Half of the people can be part right all of the time
Some of the people can be all right part of the time
But all the people can’t be all right all the time
I think Abraham Lincoln said that
“I’ll let you be in my dreams if I can be in yours”
I said that
Talking World War III Blues, Bob Dylan
So we have people defiling the face either physical being or representation of the character, others mourn, all are imbibing Bacchus’ wine; celebrating a life or celebrating the end of it.
Another diptych, developed from a double sided drawing made in a science textbook. The absorbency of the textbook paper results in ink bleeding through to be visible on the reverse side, when alcohol based markers are used. These marks would trigger a (frequently related) new image, the bleed from which could affect the original drawing and provoke further mark making.
The two drawings I have here referred to in developing a painting struck me in there capacity to invite a narrative in the viewer, and a dialogue between to the two panels, my initial conception when approaching the painting being a title of “the conversation”, two people in there separate panels, possibly desiring contact but ultimately being alone (despite being together). The nature of drawing on both sides results in the setting being reversed, if both are viewed together we would appreciate this setting as being the same, but viewed from two sides. This simple fact suggested that perhaps both figures are indeed at the same place at the same time but separated by a barrier (wall/fence etc) as suggested by the relatively high horizon line). Two people alone, perhaps thinking they are individuals, noone else is like them, yet just over the wall is their equal. Possibly…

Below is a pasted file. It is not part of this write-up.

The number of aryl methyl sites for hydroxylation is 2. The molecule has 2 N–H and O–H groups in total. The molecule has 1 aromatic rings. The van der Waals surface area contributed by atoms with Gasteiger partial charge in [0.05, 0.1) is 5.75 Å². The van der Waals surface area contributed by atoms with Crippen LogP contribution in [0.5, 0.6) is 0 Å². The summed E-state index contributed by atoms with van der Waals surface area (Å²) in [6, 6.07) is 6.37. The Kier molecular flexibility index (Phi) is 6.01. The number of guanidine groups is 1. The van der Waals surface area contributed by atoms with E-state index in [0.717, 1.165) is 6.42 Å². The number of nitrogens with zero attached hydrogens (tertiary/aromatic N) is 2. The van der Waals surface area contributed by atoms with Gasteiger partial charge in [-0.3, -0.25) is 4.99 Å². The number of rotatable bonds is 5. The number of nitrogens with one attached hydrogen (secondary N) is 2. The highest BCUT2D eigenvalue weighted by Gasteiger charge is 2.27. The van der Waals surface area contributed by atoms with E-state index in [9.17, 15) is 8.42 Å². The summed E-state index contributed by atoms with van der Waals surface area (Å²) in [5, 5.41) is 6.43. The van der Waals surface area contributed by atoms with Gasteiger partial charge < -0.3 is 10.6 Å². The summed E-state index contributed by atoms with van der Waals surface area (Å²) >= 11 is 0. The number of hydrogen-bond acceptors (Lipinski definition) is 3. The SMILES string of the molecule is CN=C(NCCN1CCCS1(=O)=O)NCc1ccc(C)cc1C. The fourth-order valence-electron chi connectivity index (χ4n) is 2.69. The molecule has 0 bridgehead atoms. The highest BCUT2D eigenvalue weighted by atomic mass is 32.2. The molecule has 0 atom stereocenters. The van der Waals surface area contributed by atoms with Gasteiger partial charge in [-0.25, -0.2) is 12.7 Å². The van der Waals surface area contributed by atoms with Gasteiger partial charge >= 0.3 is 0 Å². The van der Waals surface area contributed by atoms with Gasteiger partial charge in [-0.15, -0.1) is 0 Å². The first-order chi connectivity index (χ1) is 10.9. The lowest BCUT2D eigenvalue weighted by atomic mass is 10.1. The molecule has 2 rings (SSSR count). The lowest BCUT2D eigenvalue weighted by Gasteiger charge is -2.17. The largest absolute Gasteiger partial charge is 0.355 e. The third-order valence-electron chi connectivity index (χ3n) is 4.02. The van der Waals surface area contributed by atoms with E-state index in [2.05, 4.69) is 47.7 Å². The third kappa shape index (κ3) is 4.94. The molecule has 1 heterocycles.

Painting developed from a double sided marker pen drawing, tentatively titled “To See the Universe, and Go Green”. Mixed media on canvas, 42 x 60cm.
The source image was an improvised drawing reacting to a) the bleed from a drawing on the reverse side and b) the linear diagram printed at the bottom of the textbook page.
The painting is a response to this drawing, possibly an attempt to legitimise or imbue the image with greater meaning? It is not a painting of the drawing in the way that Luc Tuymans will produce a painting of a photograph of a drawing, but rather a painting inspired by the drawing, a separate journey in which the process of production suggests new possibilities in terms of visual content and potential narrative.
The composition of this drawing interested me such that wanted to develop the image as a painting.
Having initially sketched out the design, the face profile appeared vaguely familiar, like that of a 1920’s actress or starlet- and combined with the hair bun brought to mind Virginia Wolfe.
Wolfe is a writer of whom I have little knowledge, however brief research suggested she would be a welcome addition to my stable of eccentric/tragic characters.
upon the initial sketching in stage the foreground figure evoked in me a memory of Money’s portrait of Camille in a Kimono, “ la japonaise” , yet on sourcing an image of the painting I discovered my memory to have been incorrect- the pose was completely different- however another early portrait of Camille in a green dress served as an ideal model for the pose. Incidentally, Camille Monet was another figure to have died tragically young.
I have retained the same composition as in the drawing, however the paint handling allows the image to be translated differently. Given the handling differences with the brush, and my habit towards painterly handling and tonality, the painting will inevitably be read differently to the marker drawing. In the drawing simplicity of handling, blocks of colour allow for a flowing bold illustrative impact, like an advertisement. The handling and colour voices in the painting much more invite a questioning approach to what is “meant” or how we understand the visual before us. Is the small figure representing a real woman standing before a mural, is she a mannequin/model beside a painting or photo, is the face in profile a real person we see beyond a pane of glass with a woman reflected in it?… and so on